Methamphetamine, while it is not as commonly used as drugs like heroin or cocaine, is highly addictive and widely used. According to the National Institute on Drug Abuse, upwards of six percent of adults have suffered from meth addiction. This statistic has the potential to grow if we don’t look out for those around us who may be at risk for drug addiction. The effects of methamphetamine addiction are disheartening, to say the least. Treatment programs can combat withdrawal symptoms if the addiction is caught soon enough. This article will discuss some signs and symptoms of meth abuse so you can keep an eye out for your people.

What’s the Big Deal?

Meth is widely talked about, but there is not much buzz on what it actually does. First off, it can be addictive after the first use. This is a scary prospect, but it puts a lot into perspective. Drug abusers often don’t think about the consequences of using something once, but dependence on this drug can develop after a single use.

The National Survey on Drug Use and Health reports that methamphetamine has become more underground than it used to be. That is, it has become an illicit drug and the prescription drugs that contain it no longer exist. While law enforcement is doing their best to crack down on it, drug abusers can still get their hands on it. It is an uncomfortable thought to know how unregulated this product is.

With some other drugs and alcohol, a person could build a tolerance. With meth, there is very little to no tolerance to the drug. You simply feel a huge reaction to it each time you use. The signs and symptoms are certainly helpful in realizing that someone you know might need addiction treatment. Let’s take a look at some of these.

Physical Symptoms of Meth Addiction

The most common physical signs and symptoms of methamphetamine addiction are rapid weight loss, sleep deprivation, high body temperature and decreased sex drive. This is not to say you should assume that a loved one is using meth because they appear to have these addiction symptoms. However, if you know that someone has a history of substance abuse and they have these symptoms, it’s worth noting.

The more lasting effects of methamphetamine are more serious. This can be anything from severe dental issues to permanent brain damage that affects a person’s ability to move for the rest of their life. Meth abuse has also been shown to weaken the body’s immune system. These serious effects of meth might not be seen right away. However, you should keep them in mind should you decide to stage an intervention for your loved one.

Meth Addiction and Mental Health

The signs and symptoms of meth on a person’s mental health are easier to spot. It is common for a person that is actively on meth to experience euphoria. They will seem extremely happy in a way that is almost irritated like they cannot put into words how happy they feel. They might also exhibit the opposite of this happiness and be very angry. These behaviors will seem unpredictable to you and change quickly.

Meth abuse is really scary, as we mentioned because addiction is highly likely after a single use. After a first use, it is common to experience wakefulness and a general sense of happiness. This is so easy to get hooked on.
Imagine the cumulative effects of these euphoric or angry bouts with meth abuse. The National Institute of Health writes that effects of methamphetamine on the mental health are pretty huge. Addicts experience anxiety, confusion, possible psychotic symptoms and even mood disorders.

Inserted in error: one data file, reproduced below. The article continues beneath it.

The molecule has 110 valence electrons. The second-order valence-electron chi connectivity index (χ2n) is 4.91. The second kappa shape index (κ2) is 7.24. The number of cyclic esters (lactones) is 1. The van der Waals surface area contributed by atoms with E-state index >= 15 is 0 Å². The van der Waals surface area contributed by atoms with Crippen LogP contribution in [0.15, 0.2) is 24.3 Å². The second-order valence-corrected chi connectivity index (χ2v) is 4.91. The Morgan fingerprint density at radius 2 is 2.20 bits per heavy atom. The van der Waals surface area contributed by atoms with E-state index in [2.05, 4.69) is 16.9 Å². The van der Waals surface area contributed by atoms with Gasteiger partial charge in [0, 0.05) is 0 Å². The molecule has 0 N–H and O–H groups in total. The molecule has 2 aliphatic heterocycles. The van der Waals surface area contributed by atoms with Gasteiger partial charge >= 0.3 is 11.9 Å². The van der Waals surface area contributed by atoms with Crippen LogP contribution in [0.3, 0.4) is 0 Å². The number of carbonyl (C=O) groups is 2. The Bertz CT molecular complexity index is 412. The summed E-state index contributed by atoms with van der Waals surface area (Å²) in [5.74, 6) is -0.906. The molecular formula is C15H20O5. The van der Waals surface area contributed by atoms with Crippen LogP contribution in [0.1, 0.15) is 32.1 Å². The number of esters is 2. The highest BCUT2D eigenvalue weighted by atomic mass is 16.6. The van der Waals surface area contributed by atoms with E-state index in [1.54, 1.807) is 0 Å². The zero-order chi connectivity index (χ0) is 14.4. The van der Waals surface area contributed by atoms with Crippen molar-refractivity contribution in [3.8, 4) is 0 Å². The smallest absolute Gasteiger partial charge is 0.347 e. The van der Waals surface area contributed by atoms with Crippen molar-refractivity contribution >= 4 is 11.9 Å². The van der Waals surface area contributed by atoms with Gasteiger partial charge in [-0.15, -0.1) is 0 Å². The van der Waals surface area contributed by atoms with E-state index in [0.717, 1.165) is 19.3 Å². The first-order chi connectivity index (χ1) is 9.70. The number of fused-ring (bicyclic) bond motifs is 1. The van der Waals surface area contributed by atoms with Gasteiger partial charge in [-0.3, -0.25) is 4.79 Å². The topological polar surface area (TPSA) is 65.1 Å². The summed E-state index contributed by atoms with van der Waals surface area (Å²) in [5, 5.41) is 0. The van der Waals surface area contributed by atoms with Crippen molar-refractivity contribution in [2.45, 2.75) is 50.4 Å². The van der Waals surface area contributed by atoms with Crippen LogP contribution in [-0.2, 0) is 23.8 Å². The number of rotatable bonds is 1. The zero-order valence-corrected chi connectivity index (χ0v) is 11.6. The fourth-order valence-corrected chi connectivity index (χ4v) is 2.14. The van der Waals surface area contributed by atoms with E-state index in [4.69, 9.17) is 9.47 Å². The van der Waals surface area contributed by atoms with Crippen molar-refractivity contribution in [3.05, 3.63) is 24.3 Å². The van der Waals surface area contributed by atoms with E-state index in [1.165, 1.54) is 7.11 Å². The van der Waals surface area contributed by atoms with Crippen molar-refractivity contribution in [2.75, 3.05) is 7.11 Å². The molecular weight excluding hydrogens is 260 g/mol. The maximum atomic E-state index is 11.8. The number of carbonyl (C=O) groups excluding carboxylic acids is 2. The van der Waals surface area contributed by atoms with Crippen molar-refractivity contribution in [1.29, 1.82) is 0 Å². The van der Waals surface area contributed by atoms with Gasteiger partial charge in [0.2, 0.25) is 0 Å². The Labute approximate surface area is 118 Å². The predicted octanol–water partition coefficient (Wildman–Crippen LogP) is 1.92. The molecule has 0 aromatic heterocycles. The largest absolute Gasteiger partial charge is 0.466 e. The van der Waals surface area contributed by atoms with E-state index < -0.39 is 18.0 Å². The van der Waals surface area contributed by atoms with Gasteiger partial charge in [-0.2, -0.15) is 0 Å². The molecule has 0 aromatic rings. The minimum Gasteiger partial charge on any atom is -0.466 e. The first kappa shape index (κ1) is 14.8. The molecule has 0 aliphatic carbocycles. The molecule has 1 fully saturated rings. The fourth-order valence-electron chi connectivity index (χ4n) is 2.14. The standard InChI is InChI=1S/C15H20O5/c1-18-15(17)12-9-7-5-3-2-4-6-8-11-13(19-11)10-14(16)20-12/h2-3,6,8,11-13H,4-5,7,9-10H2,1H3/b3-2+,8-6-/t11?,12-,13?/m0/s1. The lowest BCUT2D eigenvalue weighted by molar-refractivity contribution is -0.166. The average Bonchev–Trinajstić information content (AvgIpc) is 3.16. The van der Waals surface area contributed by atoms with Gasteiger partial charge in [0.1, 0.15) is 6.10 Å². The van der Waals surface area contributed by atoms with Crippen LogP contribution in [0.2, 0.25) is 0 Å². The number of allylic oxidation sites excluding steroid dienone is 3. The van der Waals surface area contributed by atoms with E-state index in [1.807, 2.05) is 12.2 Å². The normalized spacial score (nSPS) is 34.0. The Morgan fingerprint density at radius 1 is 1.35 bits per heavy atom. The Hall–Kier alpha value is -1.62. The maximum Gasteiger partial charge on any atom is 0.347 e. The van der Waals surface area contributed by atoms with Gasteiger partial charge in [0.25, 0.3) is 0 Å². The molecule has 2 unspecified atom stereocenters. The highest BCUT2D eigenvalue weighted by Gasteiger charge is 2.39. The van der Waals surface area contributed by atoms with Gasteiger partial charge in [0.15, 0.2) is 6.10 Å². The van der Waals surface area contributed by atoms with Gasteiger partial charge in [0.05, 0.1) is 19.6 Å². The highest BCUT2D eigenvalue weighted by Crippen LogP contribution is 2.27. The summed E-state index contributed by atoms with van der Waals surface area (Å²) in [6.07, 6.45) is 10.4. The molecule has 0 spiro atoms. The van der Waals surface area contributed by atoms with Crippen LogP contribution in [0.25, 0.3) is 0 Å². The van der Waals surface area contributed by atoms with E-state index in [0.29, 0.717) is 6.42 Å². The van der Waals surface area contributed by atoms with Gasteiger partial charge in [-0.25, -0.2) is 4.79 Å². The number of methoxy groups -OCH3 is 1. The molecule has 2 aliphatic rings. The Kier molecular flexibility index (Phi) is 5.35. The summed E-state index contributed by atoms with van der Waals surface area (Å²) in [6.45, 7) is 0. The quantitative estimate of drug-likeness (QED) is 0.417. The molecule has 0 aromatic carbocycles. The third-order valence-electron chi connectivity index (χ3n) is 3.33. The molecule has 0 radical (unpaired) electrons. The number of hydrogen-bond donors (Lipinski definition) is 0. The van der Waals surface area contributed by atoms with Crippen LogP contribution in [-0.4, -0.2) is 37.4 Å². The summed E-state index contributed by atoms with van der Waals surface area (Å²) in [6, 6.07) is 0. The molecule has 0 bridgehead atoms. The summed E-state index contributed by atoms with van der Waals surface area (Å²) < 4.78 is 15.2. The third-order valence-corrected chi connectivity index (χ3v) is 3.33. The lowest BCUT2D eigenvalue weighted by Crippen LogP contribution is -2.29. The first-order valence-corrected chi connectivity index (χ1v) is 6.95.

If you’re seeing rapid changes in the general mood of your loved one, that always calls for concern. If they have a history of substance abuse or they haven’t been spending as much time with you, this could make those concerns even more valid. Treatment centers tackle these huge mental health changes very gracefully. There is a ton of support that you or a loved one will receive to cope with these struggles.

Common Withdrawal Symptoms

Now that we’ve talked about what a person acts like when they are on meth and how that can affect them long term, let’s talk about withdrawal symptoms. Usually, if your loved one is around a family member or close friend, they’re not going to be actively using. This means that the behavior you’ll need to look for is the signs and symptoms of withdrawal.

The major withdrawal symptoms of meth are fatigue, a rise in appetite and a painful headache. If you’re noticing that your loved one went from not sleeping, not eating and having the continuous energy of being sleepy, hungry and tired all the time, that’s a huge red flag.
For the first few days in a treatment center, a drug addict’s body reacts to withdrawal in an extreme way. A meth abuser will eat and sleep constantly as that is the opposite of what their body is used to. After some time, their rhythm should return back to a more constant one with the help of their immune system and some behavioral therapy.

Do not Hesitate to Call a Treatment Center

An intervention is going to be uncomfortable. It’s going to be a struggle to find the proper words to say to someone you love. With that said, you should intervene right when you notice these symptoms of meth abuse.

After the intervention, do not hesitate to reach out to a treatment facility and talk to them about options. Your loved one could have a co-occurring disorder and really need serious help. Your loved one could be getting in with the wrong crowd. The issue should be addressed as soon as possible to ensure that the effects of meth on their life aren’t deadly.
A treatment center will take care of your loved one and make them feel safe to recover. A treatment center knows the right medical attention, behavioral therapy and cares to ensure a better future. Keep an eye out for behavior that concerns you, and be open to confrontation even though it can be scary.

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